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Corticospinal excitability

Zafer İşcan, Aaron Schurger, Marine Vernet, Jacobo D Sitt, Antoni Valero-Cabré
There has been a growing interest in the role of pre-stimulus oscillations on cortical excitability in visual and motor systems. Prior studies focused on the relationship between pre-stimulus neuronal activity and TMS-evoked motor evoked potentials (MEPs) have reported heterogeneous results. We aimed to assess the role of pre-stimulus neural activity on the latency of MEPs, which might enhance our understanding of the variability of MEP signals, and potentially provide information on the role played by cortical activity fluctuations in the excitability of corticospinal pathways...
August 16, 2018: Experimental Brain Research. Experimentelle Hirnforschung. Expérimentation Cérébrale
Florian Herpich, Federica Contò, Martijn van Koningsbruggen, Lorella Battelli
BACKGROUND: Transcranial random noise stimulation (tRNS) can cause long term increase of corticospinal excitability when used to prime the motor cortex, before measuring the motor response in the hand muscles with TMS (Terney et al., 2008). In cognitive studies, tRNS has been used to improve visual attention and mathematical skills, an enhancement effect that might suggest sustained cortical plasticity changes (Cappelletti et al., 2013; Snowball et al., 2013). However, while the behavioral evidence of increased performance is becoming substantiated by empirical data, it still remains unclear whether tRNS over visual areas causes an increase in cortical excitability similar to what has been found in the motor cortex, and if that increase could be a potential physiological explanation for behavioral improvements found in visual tasks...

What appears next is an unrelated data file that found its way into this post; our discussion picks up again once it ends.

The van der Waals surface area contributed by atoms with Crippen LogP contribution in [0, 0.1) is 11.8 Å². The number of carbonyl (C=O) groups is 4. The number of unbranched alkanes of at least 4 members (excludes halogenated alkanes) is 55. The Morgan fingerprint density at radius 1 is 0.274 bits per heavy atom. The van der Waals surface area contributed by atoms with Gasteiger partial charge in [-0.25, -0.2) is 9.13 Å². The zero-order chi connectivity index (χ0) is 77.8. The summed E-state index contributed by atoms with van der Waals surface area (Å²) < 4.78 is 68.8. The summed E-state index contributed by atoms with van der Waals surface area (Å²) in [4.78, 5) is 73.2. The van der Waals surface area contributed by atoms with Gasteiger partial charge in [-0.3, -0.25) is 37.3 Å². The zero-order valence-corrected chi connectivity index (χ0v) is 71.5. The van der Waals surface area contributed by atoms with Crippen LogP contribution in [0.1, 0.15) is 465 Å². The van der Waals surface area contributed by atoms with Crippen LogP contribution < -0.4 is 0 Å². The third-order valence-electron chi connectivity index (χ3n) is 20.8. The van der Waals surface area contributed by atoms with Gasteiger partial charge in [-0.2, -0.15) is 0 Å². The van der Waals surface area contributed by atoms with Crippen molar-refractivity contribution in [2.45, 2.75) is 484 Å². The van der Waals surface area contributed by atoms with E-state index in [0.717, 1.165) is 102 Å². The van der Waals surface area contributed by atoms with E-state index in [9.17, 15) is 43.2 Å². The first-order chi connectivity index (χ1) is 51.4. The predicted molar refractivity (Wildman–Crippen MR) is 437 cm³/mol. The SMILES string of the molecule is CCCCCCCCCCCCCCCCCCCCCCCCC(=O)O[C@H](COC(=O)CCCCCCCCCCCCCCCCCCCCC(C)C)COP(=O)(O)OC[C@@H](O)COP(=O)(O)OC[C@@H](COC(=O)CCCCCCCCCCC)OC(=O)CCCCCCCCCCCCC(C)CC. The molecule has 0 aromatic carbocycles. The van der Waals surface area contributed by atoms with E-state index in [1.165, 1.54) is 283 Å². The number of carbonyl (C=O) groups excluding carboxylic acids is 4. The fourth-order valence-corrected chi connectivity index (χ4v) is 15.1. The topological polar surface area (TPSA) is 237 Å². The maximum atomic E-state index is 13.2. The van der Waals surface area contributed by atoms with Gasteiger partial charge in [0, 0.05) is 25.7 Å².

August 11, 2018: Neuropsychologia
Tulika Nandi, Claudine J C Lamoth, Helco G van Keeken, Lisanne B M Bakker, Iris Kok, George J Salem, Beth E Fisher, Tibor Hortobágyi
Reductions in the base of support (BOS) make standing difficult and require adjustments in the neural control of sway. In healthy young adults, we determined the effects of reductions in mediolateral (ML) BOS on peroneus longus (PL) motor evoked potential (MEP), intracortical facilitation (ICF), short interval intracortical inhibition (SICI) and long interval intracortical inhibition (LICI) using transcranial magnetic stimulation (TMS). We also examined whether participant-specific neural excitability influences the responses to increasing standing difficulty...
2018: Frontiers in Human Neuroscience
Martin Riach, Paul S Holmes, Zoë C Franklin, David J Wright
Action observation produces activity in similar regions of the brain to those involved in action execution and can offer an effective intervention for motor (re)learning, although optimal viewing conditions for such interventions remain to be established. In this experiment, single-pulse transcranial magnetic stimulation (TMS) and eye-tracking were used simultaneously to investigate the effect of manipulating background context on both corticospinal excitability and visual attention during action observation...
August 8, 2018: Neuropsychologia
Simranjit K Sidhu, Joshua C Weavil, Taylor S Thurston, Dorothea Rosenberger, Jacob E Jessop, Eivind Wang, Russell S Richardson, Chris J McNeil, Markus Amann
We investigated the influence of group III/IV muscle afferents in attenuating corticospinal excitability during cycling exercise and focused on GABAB neuron-mediated inhibition as a potential underlying mechanism. Both under control-conditions (CTRL) and with lumbar intrathecal fentanyl (FENT) impairing feedback from group III/IV leg muscle afferents, subjects (n = 11) cycled at a comparable vastus-lateralis electromyography signal (EMG) (∼0.26 mV) before (PRE; 100 W) and immediately after (POST; 90 ± 2 W) fatiguing constant-load cycling exercise (80% Wpeak; 221 ± 10 W; ∼8 min)...